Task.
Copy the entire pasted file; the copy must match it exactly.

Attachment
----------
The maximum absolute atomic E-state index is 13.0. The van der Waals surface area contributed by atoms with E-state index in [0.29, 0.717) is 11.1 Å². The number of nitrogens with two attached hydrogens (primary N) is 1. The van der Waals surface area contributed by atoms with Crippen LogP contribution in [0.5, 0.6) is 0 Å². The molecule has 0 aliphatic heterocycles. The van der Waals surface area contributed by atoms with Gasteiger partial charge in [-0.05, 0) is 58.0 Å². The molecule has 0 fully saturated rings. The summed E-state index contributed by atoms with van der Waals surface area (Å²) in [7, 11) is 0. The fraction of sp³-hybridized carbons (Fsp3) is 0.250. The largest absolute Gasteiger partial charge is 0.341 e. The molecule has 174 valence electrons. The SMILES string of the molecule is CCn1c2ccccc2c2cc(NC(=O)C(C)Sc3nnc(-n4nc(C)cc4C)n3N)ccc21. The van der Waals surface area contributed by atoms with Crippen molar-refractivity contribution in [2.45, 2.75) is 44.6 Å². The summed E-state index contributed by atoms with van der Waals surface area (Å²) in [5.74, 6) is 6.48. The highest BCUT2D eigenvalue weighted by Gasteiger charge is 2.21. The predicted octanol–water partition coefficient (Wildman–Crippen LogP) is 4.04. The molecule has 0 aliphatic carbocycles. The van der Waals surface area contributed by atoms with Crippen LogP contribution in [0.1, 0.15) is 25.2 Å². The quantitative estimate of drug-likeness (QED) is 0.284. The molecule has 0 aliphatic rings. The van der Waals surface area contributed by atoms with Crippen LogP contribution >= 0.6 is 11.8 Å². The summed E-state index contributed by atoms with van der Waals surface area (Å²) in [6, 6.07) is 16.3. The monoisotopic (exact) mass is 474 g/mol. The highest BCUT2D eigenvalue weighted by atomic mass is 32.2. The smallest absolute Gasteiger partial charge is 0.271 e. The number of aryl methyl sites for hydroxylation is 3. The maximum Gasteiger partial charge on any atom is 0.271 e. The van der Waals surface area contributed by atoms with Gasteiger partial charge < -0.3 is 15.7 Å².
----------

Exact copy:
The maximum absolute atomic E-state index is 13.0. The van der Waals surface area contributed by atoms with E-state index in [0.29, 0.717) is 11.1 Å². The number of nitrogens with two attached hydrogens (primary N) is 1. The van der Waals surface area contributed by atoms with Crippen LogP contribution in [0.5, 0.6) is 0 Å². The molecule has 0 aliphatic heterocycles. The van der Waals surface area contributed by atoms with Gasteiger partial charge in [-0.05, 0) is 58.0 Å². The molecule has 0 fully saturated rings. The summed E-state index contributed by atoms with van der Waals surface area (Å²) in [7, 11) is 0. The fraction of sp³-hybridized carbons (Fsp3) is 0.250. The largest absolute Gasteiger partial charge is 0.341 e. The molecule has 174 valence electrons. The SMILES string of the molecule is CCn1c2ccccc2c2cc(NC(=O)C(C)Sc3nnc(-n4nc(C)cc4C)n3N)ccc21. The van der Waals surface area contributed by atoms with Crippen molar-refractivity contribution in [2.45, 2.75) is 44.6 Å². The summed E-state index contributed by atoms with van der Waals surface area (Å²) in [5.74, 6) is 6.48. The highest BCUT2D eigenvalue weighted by Gasteiger charge is 2.21. The predicted octanol–water partition coefficient (Wildman–Crippen LogP) is 4.04. The molecule has 0 aliphatic carbocycles. The van der Waals surface area contributed by atoms with Crippen LogP contribution in [0.1, 0.15) is 25.2 Å². The quantitative estimate of drug-likeness (QED) is 0.284. The molecule has 0 aliphatic rings. The van der Waals surface area contributed by atoms with Crippen LogP contribution >= 0.6 is 11.8 Å². The summed E-state index contributed by atoms with van der Waals surface area (Å²) in [6, 6.07) is 16.3. The monoisotopic (exact) mass is 474 g/mol. The highest BCUT2D eigenvalue weighted by atomic mass is 32.2. The smallest absolute Gasteiger partial charge is 0.271 e. The number of aryl methyl sites for hydroxylation is 3. The maximum Gasteiger partial charge on any atom is 0.271 e. The van der Waals surface area contributed by atoms with Gasteiger partial charge < -0.3 is 15.7 Å².